Stock market tumbles amid coronavirus concerns, election jitters

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Wall Street took another tumble Wednesday, falling 3 percent across the board.

BOISE, Idaho — Just days before the election and eyes have turned to the economic slowdown as COVID-19 cases continue to spike across the country.

Industries like travel and tourism continue to struggle as another wave threatens to further put Wall Street in the red.

Stocks took another tumble Wednesday, falling 3% across the board.

And with Congress still unable to reach a compromise on another stimulus bill, economists say it’s unlikely an agreement will be reached before Election Day.

The stock market continues to slide thanks in part to uncertainty over the election and new COVID outbreaks around the world impacting the global company.

“This past week with the explosion (of cases) going on in Europe as well as the earnings being ignored right now, people are focused on the election next week and if all these other countries are going to close back up,” said Boise financial expert Dave Petso.

Despite downward market trends over the last week, the economy is actually exceeding expectations from earlier this year, according to Petso.

“We have a ways to go to get back to where we were in February before the start but the reality is we are going to be going up 30-plus percent tomorrow, the first print of the third-quarter GDP. An unheard-of number before,” he said.

Despite new positive earnings reports though, the market has dropped over the last two weeks. That can likely be attributed to a perfect storm of uncertainty.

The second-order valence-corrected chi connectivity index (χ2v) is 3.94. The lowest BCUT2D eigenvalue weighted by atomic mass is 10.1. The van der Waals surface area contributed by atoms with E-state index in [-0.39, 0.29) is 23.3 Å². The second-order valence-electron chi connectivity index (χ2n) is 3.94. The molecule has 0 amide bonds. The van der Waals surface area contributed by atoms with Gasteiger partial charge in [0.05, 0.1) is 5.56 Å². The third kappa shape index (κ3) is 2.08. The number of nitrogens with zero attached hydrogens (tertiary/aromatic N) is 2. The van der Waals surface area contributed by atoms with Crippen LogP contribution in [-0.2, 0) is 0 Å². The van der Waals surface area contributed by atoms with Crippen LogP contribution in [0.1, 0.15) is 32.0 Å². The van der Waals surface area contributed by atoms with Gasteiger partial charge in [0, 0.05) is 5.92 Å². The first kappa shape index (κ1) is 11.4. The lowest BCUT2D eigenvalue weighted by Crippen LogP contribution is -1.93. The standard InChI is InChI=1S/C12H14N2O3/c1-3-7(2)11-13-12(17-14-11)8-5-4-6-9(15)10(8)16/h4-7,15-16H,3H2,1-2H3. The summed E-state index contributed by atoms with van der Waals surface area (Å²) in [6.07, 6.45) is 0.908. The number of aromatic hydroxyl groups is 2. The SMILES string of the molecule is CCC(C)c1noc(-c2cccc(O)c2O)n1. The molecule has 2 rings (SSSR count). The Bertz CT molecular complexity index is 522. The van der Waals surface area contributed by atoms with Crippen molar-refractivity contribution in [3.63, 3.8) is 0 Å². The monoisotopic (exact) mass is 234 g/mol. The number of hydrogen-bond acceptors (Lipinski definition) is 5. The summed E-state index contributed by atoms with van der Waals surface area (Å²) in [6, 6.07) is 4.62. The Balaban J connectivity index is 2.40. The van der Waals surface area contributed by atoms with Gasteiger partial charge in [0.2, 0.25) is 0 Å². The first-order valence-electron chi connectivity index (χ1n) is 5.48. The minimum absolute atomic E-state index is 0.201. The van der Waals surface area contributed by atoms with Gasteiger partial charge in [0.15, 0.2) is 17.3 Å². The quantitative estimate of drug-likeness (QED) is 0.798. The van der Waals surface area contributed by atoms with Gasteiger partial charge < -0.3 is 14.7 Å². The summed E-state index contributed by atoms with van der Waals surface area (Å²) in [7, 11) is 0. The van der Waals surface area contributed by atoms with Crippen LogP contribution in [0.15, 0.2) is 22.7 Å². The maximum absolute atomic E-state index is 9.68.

“Rather than saying there is a lot of selling going on, it just really means there isn’t a lot of buying going on. It doesn’t take a lot of selling to knock the market down when there are just no buyers out there,” Petso said.

Some good news though for Idaho, the economy has continued to look strong in recent months despite COVID-19 impact worries from earlier this year.

“Overall the economy really is good,” Petso said. “It doesn’t mean it’s great for every individual, it’s not and it never is. But by and large, Idaho has a tremendous amount of tailwinds and has done a very good job. We are in good shape as a state, we were pretty conservative in our budgeting, so Idaho bonds are great, interest rates are low. It’s a very good environment for Idaho.”

So, will the markets start to rebound after election day? There are a lot of factors to consider, including when election results will become clear.

“That causes uncertainty as well,” Petso said. “If that becomes contested or contentious and lasts more than a few days I think that is a big weight on the market as well,” Petso said. “No matter the ultimate outcome, people are going to wait, they are going to be reacting to that kind of uncertainty.”

In terms of the impact the presidential race is having on the day-to-day market, Petso said Trump vs. Biden feels different.

“People put so much weight on Republicans or Democrats do better, but the market does fine under both,” he said. “The way this is different though, this is very, very extreme, the most extreme of my lifetime, certainly since the early 70s.”

A big uncertainty that is dependent on the outcome of the election is tax and economic plans from each party. Attention has been put on Joe Biden’s tax plan as well as policies the Trump administration has put in place during his presidency.

Petso’s advice for the next week? Don’t panic.

“It really needs to be you controlling yourself and your emotions about this,” he said. “Don’t get carried away. It’s okay to be cautious, just don’t do this all or none running around, ‘I got this thing timed.’ You won’t win, I promise. You won’t win.”

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